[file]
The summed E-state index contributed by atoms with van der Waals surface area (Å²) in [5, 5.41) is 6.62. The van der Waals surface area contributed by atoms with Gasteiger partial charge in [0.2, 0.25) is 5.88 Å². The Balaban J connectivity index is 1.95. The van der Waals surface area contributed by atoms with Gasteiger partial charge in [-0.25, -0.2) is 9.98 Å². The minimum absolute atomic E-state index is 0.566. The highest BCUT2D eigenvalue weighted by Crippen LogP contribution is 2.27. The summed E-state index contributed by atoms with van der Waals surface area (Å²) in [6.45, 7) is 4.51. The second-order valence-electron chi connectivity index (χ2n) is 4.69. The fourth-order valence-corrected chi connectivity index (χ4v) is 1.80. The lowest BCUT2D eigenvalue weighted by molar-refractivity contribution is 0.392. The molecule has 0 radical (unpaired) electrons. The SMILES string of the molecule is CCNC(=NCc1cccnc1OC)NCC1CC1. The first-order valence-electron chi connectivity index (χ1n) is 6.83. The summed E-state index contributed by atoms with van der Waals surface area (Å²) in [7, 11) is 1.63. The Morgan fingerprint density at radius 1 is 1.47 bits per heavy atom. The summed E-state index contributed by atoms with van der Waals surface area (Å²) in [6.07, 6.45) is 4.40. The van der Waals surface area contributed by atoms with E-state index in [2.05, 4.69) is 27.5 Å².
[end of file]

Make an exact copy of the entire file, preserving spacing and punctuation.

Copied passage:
The summed E-state index contributed by atoms with van der Waals surface area (Å²) in [5, 5.41) is 6.62. The van der Waals surface area contributed by atoms with Gasteiger partial charge in [0.2, 0.25) is 5.88 Å². The Balaban J connectivity index is 1.95. The van der Waals surface area contributed by atoms with Gasteiger partial charge in [-0.25, -0.2) is 9.98 Å². The minimum absolute atomic E-state index is 0.566. The highest BCUT2D eigenvalue weighted by Crippen LogP contribution is 2.27. The summed E-state index contributed by atoms with van der Waals surface area (Å²) in [6.45, 7) is 4.51. The second-order valence-electron chi connectivity index (χ2n) is 4.69. The fourth-order valence-corrected chi connectivity index (χ4v) is 1.80. The lowest BCUT2D eigenvalue weighted by molar-refractivity contribution is 0.392. The molecule has 0 radical (unpaired) electrons. The SMILES string of the molecule is CCNC(=NCc1cccnc1OC)NCC1CC1. The first-order valence-electron chi connectivity index (χ1n) is 6.83. The summed E-state index contributed by atoms with van der Waals surface area (Å²) in [7, 11) is 1.63. The Morgan fingerprint density at radius 1 is 1.47 bits per heavy atom. The summed E-state index contributed by atoms with van der Waals surface area (Å²) in [6.07, 6.45) is 4.40. The van der Waals surface area contributed by atoms with E-state index in [2.05, 4.69) is 27.5 Å².